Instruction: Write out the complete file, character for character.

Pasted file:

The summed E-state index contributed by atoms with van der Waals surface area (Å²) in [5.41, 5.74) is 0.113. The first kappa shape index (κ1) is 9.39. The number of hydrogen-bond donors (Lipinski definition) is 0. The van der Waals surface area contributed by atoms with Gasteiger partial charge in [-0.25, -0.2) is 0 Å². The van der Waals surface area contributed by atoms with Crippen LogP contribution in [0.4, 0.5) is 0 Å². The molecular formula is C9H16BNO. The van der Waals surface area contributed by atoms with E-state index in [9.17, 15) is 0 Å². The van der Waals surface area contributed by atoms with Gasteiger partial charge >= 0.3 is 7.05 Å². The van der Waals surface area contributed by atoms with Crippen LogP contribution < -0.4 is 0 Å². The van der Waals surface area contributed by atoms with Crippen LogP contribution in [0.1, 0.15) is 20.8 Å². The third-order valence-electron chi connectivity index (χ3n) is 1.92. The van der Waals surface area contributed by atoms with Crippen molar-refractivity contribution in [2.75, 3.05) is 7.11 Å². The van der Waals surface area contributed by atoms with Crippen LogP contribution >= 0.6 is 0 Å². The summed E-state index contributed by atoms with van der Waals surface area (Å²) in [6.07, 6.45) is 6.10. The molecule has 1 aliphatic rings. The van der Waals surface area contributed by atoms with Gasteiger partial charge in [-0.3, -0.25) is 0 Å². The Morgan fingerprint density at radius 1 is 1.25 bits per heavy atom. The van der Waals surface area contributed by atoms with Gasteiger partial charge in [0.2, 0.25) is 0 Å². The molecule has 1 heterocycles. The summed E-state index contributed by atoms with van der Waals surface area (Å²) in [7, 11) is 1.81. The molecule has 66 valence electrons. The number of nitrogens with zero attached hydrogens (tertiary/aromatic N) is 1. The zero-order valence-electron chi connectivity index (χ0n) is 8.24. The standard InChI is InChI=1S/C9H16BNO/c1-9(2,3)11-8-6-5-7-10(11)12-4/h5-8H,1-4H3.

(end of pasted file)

The summed E-state index contributed by atoms with van der Waals surface area (Å²) in [5.41, 5.74) is 0.113. The first kappa shape index (κ1) is 9.39. The number of hydrogen-bond donors (Lipinski definition) is 0. The van der Waals surface area contributed by atoms with Gasteiger partial charge in [-0.25, -0.2) is 0 Å². The van der Waals surface area contributed by atoms with Crippen LogP contribution in [0.4, 0.5) is 0 Å². The molecular formula is C9H16BNO. The van der Waals surface area contributed by atoms with E-state index in [9.17, 15) is 0 Å². The van der Waals surface area contributed by atoms with Gasteiger partial charge >= 0.3 is 7.05 Å². The van der Waals surface area contributed by atoms with Crippen LogP contribution < -0.4 is 0 Å². The van der Waals surface area contributed by atoms with Crippen LogP contribution in [0.1, 0.15) is 20.8 Å². The third-order valence-electron chi connectivity index (χ3n) is 1.92. The van der Waals surface area contributed by atoms with Crippen molar-refractivity contribution in [2.75, 3.05) is 7.11 Å². The van der Waals surface area contributed by atoms with Crippen LogP contribution >= 0.6 is 0 Å². The summed E-state index contributed by atoms with van der Waals surface area (Å²) in [6.07, 6.45) is 6.10. The molecule has 1 aliphatic rings. The van der Waals surface area contributed by atoms with Gasteiger partial charge in [-0.3, -0.25) is 0 Å². The Morgan fingerprint density at radius 1 is 1.25 bits per heavy atom. The van der Waals surface area contributed by atoms with Gasteiger partial charge in [0.2, 0.25) is 0 Å². The molecule has 1 heterocycles. The summed E-state index contributed by atoms with van der Waals surface area (Å²) in [7, 11) is 1.81. The molecule has 66 valence electrons. The number of nitrogens with zero attached hydrogens (tertiary/aromatic N) is 1. The zero-order valence-electron chi connectivity index (χ0n) is 8.24. The standard InChI is InChI=1S/C9H16BNO/c1-9(2,3)11-8-6-5-7-10(11)12-4/h5-8H,1-4H3.